Kubernetes Troubleshooting

Kubernetes Troubleshooting


3 min read

Kubernetes troubleshooting is the process of identifying, diagnosing, and resolving issues that may arise within a Kubernetes cluster, nodes, pods, or containers. This involves investigating and resolving problems related to resource allocation, networking, storage, and application performance, among other things. It also involves implementing preventive measures to avoid future issues and ensuring the continuous availability and optimal performance of Kubernetes components. The goal of Kubernetes troubleshooting is to minimize downtime, maintain high availability, and ensure the overall health of the Kubernetes infrastructure.

As Kubernetes is such a complex platform, there are potentially a lot of places you could look, to find out the root cause of the issue.

kubectl commands

kubectl is a powerful tool in Kubernetes troubleshooting, as it enables administrators to inspect and manage Kubernetes clusters from the command line. It allows for various tasks such as viewing logs, describing cluster resources, and executing commands within containers (get, describe, logs, and exec). Using kubectl effectively can help in identifying and resolving issues within a Kubernetes environment.

The official document below provides guidelines for executing kubectl commands.


Analyzing logs - Pods

Analyzing logs is an important aspect of Kubernetes troubleshooting as it helps in identifying and resolving issues within a cluster. By examining the logs, administrators can gain insights into the behavior of the application and its components, such as containers, pods, and nodes. This information can be used to troubleshoot and debug problems related to performance, configuration, errors, and more. Additionally, logs can be used to monitor and audit the cluster, providing valuable insights into its operation and security.


The pod.yml manifest file below contains an incorrect image name. Instead of nginx:1.14.2, I used nginxp:1.14.2

apiVersion: v1
kind: Pod
  name: nginx
  - name: nginx
    image: nginxp:1.14.2
    - containerPort: 80
kubectl apply -f pod.yml
kubectl get pods nginx
kubectl describe pods nginx

Incorrect image name or tag: This usually occurs because the image name or tag was written erroneously in the pod manifest. Using the docker pull, confirm the right image name and update it in the pod manifest.

By analyzing the logs containing the error message and referring to the official Kubernetes documentation, we can resolve the issue at hand.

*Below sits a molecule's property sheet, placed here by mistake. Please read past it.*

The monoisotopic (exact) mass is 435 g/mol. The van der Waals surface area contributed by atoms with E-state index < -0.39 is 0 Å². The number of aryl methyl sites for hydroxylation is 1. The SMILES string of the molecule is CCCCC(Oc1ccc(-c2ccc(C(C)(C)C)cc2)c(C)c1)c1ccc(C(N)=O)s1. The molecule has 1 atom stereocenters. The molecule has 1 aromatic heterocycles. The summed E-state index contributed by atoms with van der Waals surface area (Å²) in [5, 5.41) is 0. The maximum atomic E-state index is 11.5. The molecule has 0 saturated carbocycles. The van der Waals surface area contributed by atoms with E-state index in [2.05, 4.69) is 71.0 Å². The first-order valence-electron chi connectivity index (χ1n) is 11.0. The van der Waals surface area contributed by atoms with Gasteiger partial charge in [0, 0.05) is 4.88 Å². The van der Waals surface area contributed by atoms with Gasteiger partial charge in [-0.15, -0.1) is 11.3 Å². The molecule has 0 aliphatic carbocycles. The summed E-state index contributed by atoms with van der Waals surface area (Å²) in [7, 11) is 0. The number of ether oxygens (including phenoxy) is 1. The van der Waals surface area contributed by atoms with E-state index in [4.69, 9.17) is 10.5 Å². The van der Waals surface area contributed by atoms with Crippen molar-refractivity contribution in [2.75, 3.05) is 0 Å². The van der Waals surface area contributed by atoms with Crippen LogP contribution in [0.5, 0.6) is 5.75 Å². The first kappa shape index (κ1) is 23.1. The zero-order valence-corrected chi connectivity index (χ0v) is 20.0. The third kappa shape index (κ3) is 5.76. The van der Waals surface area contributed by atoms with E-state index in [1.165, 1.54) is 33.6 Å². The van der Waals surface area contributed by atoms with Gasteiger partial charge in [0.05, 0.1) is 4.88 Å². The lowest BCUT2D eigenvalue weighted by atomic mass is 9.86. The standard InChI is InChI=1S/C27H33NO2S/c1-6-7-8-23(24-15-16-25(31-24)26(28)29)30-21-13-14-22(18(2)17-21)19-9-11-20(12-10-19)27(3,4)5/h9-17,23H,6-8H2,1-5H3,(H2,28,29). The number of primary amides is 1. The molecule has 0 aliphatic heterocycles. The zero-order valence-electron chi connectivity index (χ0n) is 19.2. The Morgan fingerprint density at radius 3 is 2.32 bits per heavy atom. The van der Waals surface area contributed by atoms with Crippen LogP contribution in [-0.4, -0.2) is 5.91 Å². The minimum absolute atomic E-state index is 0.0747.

Analyzing Container logs

Debugging container images involves techniques such as running the container in interactive mode, using a shell to inspect the container's filesystem, and attaching a debugger to a running container. It helps identify and fix issues in the containerized application.


In the given example, deployed a Flask and MongoDB microservices project on Kubernetes with Kubeadm. There seem to be no apparent issues with the functionality of the Kubernetes pods, nodes, and services.

kubectl get nodes
kubectl get pods
kubectl get svc

When running the "docker ps" command on the worker node, it is indicating that the containers are functioning correctly.

docker ps
docker exec -it <CONTAINER-ID> bash

The "docker exec" command is working correctly for the MongoDB container.

Postman tool showing taskmaster pod is giving correct output.


But When we checked to run get all tasks, we got the following Server 500 error:

We inspected the worker node for troubleshooting purposes.

docker logs c6f64f51fff8

The application container is unable to connect to the MongoDB container on port 27017, resulting in a ServerSelectionTimeoutError.


Through practical experience, we have learned how to troubleshoot and debug Kubernetes errors by analyzing logs using kubectl commands.

To be Continued .....

I plan to continually update my troubleshooting knowledge by documenting the errors encountered during Kubernetes hands-on projects along with their respective resolution steps.

Thanks and keep learning.

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